Speaker 3: Patrick Carrington
Talk Title: Chairable Computing: Designing Mobile and Wearable Technologies for Wheelchair Users
Wheelchair users often use and carry multiple mobile computing devices. Many wheelchair users have some upper body motor impairment that can make using these devices difficult. A wheelchair user’s ability to interact with computing technology may also be physically restricted by the wheelchair’s frame, which can obstruct movement or limit reach. Designing technology for wheelchair users requires a constant negotiation between the user’s needs, social factors, technological constraints, and the context in which the technology will be used. Complex individual differences can make designing assistive solutions uniquely challenging as solutions are often designed for one individual, and do not generalize. These devices have a profound potential to alter the quality of life experiences for this population. In this talk, I will discuss my work defining the research area of Chairable Computing. I contribute to the inclusive design of technology through an ability-based approach by developing devices that expand the perception and expressive capabilities of technology for wheelchair users. I will present findings from the design and development of a wheelchair-based gesture-input device as well as exploration into the development of activity monitors for wheelchair athletes. I use these findings to discuss further design directions for chairable computing, wearable computing, and assistive technologies.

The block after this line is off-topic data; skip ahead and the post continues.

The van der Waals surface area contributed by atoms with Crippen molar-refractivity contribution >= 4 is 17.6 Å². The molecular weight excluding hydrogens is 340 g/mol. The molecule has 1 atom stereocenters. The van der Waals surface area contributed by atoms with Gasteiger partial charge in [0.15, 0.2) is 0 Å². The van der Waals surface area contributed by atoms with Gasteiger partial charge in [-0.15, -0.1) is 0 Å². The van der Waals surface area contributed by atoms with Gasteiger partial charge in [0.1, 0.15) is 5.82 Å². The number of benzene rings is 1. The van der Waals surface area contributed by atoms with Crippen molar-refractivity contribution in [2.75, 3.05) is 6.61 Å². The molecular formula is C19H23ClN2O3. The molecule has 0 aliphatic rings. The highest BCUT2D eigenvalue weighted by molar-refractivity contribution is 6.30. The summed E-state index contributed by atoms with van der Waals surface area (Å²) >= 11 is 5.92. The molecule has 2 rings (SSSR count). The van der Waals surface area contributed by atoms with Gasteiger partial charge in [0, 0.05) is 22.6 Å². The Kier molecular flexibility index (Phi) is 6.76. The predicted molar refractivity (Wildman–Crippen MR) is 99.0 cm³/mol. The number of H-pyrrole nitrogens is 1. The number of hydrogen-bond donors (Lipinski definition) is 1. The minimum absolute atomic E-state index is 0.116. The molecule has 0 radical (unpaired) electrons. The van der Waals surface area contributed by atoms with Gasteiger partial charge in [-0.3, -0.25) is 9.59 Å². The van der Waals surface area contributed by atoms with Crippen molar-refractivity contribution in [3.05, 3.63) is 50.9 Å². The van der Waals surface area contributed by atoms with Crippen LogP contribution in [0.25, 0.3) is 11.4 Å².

Speaker 4: Sang-Won Bae
Talk Title: How can we detect whether young adults drink alcohol solely using smartphones?
In this talk, she explores the detection of daily-life behavioral markers using mobile phone sensors and their utility in identifying drinking occasions. She utilized data from young adults with past hazardous drinking and collected mobile phone sensor data and daily questions of drinking for 28 consecutive days. She built a machine learning-based model identifying non-drinking, drinking and heavy drinking episodes. She will highlight the most important features for detecting drinking episodes and identify the amount of historical data needed for accurate detection. Her results suggest that mobile phone sensors can be used for automated, continuous monitoring of at-risk populations to detect heavy drinking episodes and support the delivery of timely interventions.